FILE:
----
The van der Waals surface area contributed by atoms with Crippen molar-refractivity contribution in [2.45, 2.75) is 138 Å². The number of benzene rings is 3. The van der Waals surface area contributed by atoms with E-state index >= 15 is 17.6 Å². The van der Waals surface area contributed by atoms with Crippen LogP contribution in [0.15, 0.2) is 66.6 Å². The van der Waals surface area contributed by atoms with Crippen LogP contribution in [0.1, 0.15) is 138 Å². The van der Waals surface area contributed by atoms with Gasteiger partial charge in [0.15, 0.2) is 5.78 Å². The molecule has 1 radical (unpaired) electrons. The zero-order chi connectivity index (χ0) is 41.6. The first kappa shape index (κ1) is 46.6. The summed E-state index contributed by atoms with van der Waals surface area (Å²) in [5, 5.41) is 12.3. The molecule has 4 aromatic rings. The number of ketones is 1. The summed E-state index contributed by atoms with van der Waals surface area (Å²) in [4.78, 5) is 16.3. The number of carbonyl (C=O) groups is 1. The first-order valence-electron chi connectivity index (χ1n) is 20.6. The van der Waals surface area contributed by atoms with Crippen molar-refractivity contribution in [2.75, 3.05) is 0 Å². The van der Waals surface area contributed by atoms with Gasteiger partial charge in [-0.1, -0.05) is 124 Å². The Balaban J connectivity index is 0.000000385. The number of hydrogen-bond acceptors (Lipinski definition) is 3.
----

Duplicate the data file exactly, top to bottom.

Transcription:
The van der Waals surface area contributed by atoms with Crippen molar-refractivity contribution in [2.45, 2.75) is 138 Å². The number of benzene rings is 3. The van der Waals surface area contributed by atoms with E-state index >= 15 is 17.6 Å². The van der Waals surface area contributed by atoms with Crippen LogP contribution in [0.15, 0.2) is 66.6 Å². The van der Waals surface area contributed by atoms with Crippen LogP contribution in [0.1, 0.15) is 138 Å². The van der Waals surface area contributed by atoms with Gasteiger partial charge in [0.15, 0.2) is 5.78 Å². The molecule has 1 radical (unpaired) electrons. The zero-order chi connectivity index (χ0) is 41.6. The first kappa shape index (κ1) is 46.6. The summed E-state index contributed by atoms with van der Waals surface area (Å²) in [5, 5.41) is 12.3. The molecule has 4 aromatic rings. The number of ketones is 1. The summed E-state index contributed by atoms with van der Waals surface area (Å²) in [4.78, 5) is 16.3. The number of carbonyl (C=O) groups is 1. The first-order valence-electron chi connectivity index (χ1n) is 20.6. The van der Waals surface area contributed by atoms with Crippen molar-refractivity contribution in [2.75, 3.05) is 0 Å². The van der Waals surface area contributed by atoms with Gasteiger partial charge in [-0.1, -0.05) is 124 Å². The Balaban J connectivity index is 0.000000385. The number of hydrogen-bond acceptors (Lipinski definition) is 3.